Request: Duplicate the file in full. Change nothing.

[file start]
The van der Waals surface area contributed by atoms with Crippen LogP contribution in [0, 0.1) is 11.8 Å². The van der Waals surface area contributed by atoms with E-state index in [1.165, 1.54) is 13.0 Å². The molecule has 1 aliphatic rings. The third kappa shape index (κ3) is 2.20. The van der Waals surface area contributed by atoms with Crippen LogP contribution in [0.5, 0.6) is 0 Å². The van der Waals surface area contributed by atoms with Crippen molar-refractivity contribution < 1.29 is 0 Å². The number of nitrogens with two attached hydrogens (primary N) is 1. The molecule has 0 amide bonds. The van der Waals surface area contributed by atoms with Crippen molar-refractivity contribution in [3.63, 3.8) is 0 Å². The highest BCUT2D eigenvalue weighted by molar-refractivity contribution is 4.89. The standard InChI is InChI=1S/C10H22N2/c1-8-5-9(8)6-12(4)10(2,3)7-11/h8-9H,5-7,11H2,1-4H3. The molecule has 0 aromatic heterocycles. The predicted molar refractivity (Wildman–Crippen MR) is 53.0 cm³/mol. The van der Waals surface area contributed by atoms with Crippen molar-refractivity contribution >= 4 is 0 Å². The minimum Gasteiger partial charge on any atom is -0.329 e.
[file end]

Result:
The van der Waals surface area contributed by atoms with Crippen LogP contribution in [0, 0.1) is 11.8 Å². The van der Waals surface area contributed by atoms with E-state index in [1.165, 1.54) is 13.0 Å². The molecule has 1 aliphatic rings. The third kappa shape index (κ3) is 2.20. The van der Waals surface area contributed by atoms with Crippen LogP contribution in [0.5, 0.6) is 0 Å². The van der Waals surface area contributed by atoms with Crippen molar-refractivity contribution < 1.29 is 0 Å². The number of nitrogens with two attached hydrogens (primary N) is 1. The molecule has 0 amide bonds. The van der Waals surface area contributed by atoms with Crippen molar-refractivity contribution in [3.63, 3.8) is 0 Å². The highest BCUT2D eigenvalue weighted by molar-refractivity contribution is 4.89. The standard InChI is InChI=1S/C10H22N2/c1-8-5-9(8)6-12(4)10(2,3)7-11/h8-9H,5-7,11H2,1-4H3. The molecule has 0 aromatic heterocycles. The predicted molar refractivity (Wildman–Crippen MR) is 53.0 cm³/mol. The van der Waals surface area contributed by atoms with Crippen molar-refractivity contribution >= 4 is 0 Å². The minimum Gasteiger partial charge on any atom is -0.329 e.